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Unless you’ve been living in isolation without Internet access, you’ve probably seen posters and magazine covers everywhere, plastered with the unequivocally beautiful face of Jennifer Lawrence. The much anticipated film in which Lawrence stars, The Hunger Games, opened on March 23, earned over $150 million, in its first weekend, broke records, and blew up Tumblr with graphics and GIFs galore. The highly successful film franchise is based on the New York Times best-selling trilogy by Suzanne Collins—but you probably knew that as well.
Still, The Hunger Games is evidence that the life of a book can now extend from words on the page, beyond even a film, into a worldwide obsession. The 10-year span of the Harry Potter phenomenon created not only a successful book series but also a record-breaking film franchise that earned $6 billion in ticket sales—and that’s aside from its merchandising goldmine. The potential for rampant excitement over a book series has revamped the significance of the young adult novel, with Twilight following suit: The self-proclaimed “saga” of sparkling vampires has earned $2 billion from tween girls’ piggy banks. With the recent success and media proliferation following The Hunger Games, the emerging trend in popular literature poses the question: What makes a young adult book a smash success? And what does it say about our culture that a book is no longer enough entertainment?
Professor Alfred Guy, the director of the Yale College Writing Center and assistant dean of academic affairs, argues that The Hunger Games would not have reached its current level of success without Harry Potter’s influence. According to Guy, “If The Hunger Games had come out before Harry Potter, you probably wouldn’t have heard of it because Harry Potter changed the way people pay attention to young adult literature.” That franchise opened up a wider audience to young adult literature, as J.K. Rowling created “a landscape where people are looking to young adult literature as a place for teenagers and adults to have some narrative experience in common,” Guy says. Thanks to Harry Potter, adults became aware that young adult literature was no longer limited to The Baby-sitters Club.
The assumption that such best-selling books will become blockbusters is now expected. Harry Potter, Twilight, and The Hunger Games films were released within three to four years of the books’ initial publications. Margaret Kaminski, a senior at Barnard and intern at Scholastic, claims this trend comes from those seeking to fill the void left by Harry Potter. “We’re all looking to relive the Harry Potter experience,” she says nostalgically. The magic that came from reading those books—which then became an entire world on screen—is ingrained in our generation’s minds, causing us to clamor for a new phenomenon.
It’s certainly interesting to note that the consumers of the gritty Hunger Games trilogy, the war-ridden Harry Potter series, and the less-than-feminist Twilight are both teens and adults—but Lauren Tarshis, a writer for children and an editor at Scholastic who graduated from Barnard in 1985, is hesitant to group the three series together, despite the seeming commonalities in their level of public appeal: “Twilight is sort of limited to women and girls, but what I think is so amazing about Harry Potter and The Hunger Games is how they cross gender lines and age lines.” Despite their respective fantasy or dystopian settings, Tarshis says, “these books have almost unbelievable universal appeal.”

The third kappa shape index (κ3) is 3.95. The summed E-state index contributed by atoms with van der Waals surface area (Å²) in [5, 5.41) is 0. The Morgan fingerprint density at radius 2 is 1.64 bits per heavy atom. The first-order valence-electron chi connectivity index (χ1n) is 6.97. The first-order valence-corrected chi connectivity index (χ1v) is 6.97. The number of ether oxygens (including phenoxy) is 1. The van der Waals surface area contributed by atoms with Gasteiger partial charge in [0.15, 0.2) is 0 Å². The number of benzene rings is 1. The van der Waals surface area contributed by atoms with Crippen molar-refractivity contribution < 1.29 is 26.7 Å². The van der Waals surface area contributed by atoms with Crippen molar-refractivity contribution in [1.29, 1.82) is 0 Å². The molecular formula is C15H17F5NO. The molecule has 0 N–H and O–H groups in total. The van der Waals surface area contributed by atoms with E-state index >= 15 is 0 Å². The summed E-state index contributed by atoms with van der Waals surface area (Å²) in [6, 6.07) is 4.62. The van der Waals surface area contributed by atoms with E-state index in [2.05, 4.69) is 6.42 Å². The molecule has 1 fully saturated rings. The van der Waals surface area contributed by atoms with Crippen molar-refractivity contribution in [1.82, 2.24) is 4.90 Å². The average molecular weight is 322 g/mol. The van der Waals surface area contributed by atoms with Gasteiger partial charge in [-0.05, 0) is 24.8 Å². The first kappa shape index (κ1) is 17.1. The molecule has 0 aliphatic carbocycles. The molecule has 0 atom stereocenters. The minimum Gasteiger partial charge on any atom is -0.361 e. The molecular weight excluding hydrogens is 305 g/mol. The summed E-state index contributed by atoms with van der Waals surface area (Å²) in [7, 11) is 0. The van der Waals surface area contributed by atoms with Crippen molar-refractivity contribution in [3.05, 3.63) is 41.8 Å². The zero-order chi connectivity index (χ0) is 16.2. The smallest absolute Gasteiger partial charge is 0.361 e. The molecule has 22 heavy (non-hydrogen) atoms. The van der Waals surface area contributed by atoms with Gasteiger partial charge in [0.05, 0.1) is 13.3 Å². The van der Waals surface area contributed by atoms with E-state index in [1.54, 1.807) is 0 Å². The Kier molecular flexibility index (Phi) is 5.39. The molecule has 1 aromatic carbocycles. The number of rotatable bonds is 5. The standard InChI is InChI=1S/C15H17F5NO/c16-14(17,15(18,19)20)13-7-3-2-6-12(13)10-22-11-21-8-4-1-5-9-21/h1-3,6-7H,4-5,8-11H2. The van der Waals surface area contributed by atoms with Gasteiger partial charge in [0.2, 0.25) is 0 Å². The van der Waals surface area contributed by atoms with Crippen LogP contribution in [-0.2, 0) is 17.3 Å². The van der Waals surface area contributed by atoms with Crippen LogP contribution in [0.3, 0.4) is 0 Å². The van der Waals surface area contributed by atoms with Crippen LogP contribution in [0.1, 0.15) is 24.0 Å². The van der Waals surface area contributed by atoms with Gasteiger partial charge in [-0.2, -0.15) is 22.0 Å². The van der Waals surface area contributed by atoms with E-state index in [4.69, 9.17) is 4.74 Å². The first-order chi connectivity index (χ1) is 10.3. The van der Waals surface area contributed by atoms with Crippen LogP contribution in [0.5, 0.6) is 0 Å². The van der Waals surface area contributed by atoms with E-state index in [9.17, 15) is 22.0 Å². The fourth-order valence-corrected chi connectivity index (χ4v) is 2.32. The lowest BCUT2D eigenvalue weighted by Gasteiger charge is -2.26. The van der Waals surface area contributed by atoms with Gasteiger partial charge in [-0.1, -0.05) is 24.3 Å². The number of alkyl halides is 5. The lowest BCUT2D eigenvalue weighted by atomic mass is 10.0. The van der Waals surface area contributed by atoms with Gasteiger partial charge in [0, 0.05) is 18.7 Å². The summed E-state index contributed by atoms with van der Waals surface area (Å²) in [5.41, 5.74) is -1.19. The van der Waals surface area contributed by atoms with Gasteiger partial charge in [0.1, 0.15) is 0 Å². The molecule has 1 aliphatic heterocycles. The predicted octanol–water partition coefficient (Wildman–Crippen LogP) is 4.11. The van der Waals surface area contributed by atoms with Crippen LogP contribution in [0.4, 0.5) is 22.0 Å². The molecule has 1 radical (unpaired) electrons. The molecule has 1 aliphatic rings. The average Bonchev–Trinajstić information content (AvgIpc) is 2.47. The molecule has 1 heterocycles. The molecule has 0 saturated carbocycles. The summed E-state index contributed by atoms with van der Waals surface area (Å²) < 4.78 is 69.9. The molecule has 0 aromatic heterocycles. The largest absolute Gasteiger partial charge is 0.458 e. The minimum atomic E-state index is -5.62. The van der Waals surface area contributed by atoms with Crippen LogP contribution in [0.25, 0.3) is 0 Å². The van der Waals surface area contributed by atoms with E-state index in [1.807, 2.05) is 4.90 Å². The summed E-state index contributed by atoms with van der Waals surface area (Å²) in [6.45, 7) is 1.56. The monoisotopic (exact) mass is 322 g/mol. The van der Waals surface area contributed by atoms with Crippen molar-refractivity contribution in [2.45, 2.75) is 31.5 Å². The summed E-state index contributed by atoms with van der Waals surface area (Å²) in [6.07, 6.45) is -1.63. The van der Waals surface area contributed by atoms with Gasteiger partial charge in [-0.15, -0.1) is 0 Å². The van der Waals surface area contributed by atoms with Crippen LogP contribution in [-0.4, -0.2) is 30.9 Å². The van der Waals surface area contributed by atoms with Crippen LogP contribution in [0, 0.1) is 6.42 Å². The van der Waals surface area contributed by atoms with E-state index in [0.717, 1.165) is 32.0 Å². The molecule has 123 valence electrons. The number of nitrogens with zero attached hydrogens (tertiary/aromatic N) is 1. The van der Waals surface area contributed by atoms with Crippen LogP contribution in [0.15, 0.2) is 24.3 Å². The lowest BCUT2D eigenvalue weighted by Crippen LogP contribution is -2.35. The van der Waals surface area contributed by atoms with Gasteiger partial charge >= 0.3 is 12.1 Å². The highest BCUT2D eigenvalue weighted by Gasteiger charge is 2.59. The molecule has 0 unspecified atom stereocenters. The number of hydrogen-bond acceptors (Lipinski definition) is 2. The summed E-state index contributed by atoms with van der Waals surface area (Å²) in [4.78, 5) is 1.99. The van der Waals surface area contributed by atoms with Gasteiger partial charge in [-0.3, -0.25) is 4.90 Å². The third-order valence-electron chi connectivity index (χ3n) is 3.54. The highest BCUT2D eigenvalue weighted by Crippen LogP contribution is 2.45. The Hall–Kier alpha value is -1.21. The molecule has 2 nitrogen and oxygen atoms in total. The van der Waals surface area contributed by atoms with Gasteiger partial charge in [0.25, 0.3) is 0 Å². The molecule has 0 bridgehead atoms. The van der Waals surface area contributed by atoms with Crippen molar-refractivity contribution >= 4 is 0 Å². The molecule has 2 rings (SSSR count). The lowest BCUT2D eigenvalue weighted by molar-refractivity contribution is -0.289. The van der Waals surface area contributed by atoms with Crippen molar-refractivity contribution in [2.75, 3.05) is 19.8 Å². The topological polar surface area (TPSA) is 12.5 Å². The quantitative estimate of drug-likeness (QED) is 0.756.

The public reaction to The Hunger Games series has surprised many due to the books’ gruesome subject matter—but, in fact, the scathing social commentary of The Hunger Games was inspired by our own media-infused society. Collins was struck with the idea when flipping through the channels on her TV and seeing “images of reality television where young people were competing for a million dollars, and I was seeing footage of the Iraq war. These two things began to fuse together in a very unsettling way,” she told Scholastic.
Despite—or perhaps because of—this disturbing premise, The Hunger Games books have garnered a huge following of all ages. Tarshis marvels at the success of these books, which comes “despite an uncompromisingly grim perspective on the deca- dence of our culture and war.” Guy argues that The Hunger Games exposes a sentiment that we have all had: a nagging sense that our society isn’t headed in the right direction. “By putting [media exposure] on such a grand, violent, political scale, Collins really tapped into some feeling that you had—you just haven’t seen it represented in this way,” he says. In this way, the series allows adults to live out their fears of our media-saturated generation. “Seeing teenagers caught up in [the violent games] is a way for us to experience our anxieties about you in a nar- rative form,” Guy says.
It’s clear that this series contains not only an endearing—if schmaltzy—love story but also a scath- ing perspective on our media-centered world. Don’t be fooled by the tweens sparring over “Team Peeta versus Team Gale” just as they did over Jacob and Edward of Twilight. The Hunger Games actually presents a more profound and melancholy outlook on modern society than Meyer’s.
Ironically, the Capitolism that is so reviled in the book is feeding its success in the real world. As an information-hungry generation yearning to fill the Harry Potter void, consumers of young adult literature now desire more: “In turning one of these books into a movie, there is just so much more information that you can get,” says Kaminski. “Once the book is done, it’s done. The fact that you can know more, do more, and read more relating to these fictional worlds is a unique experience to our generation.”
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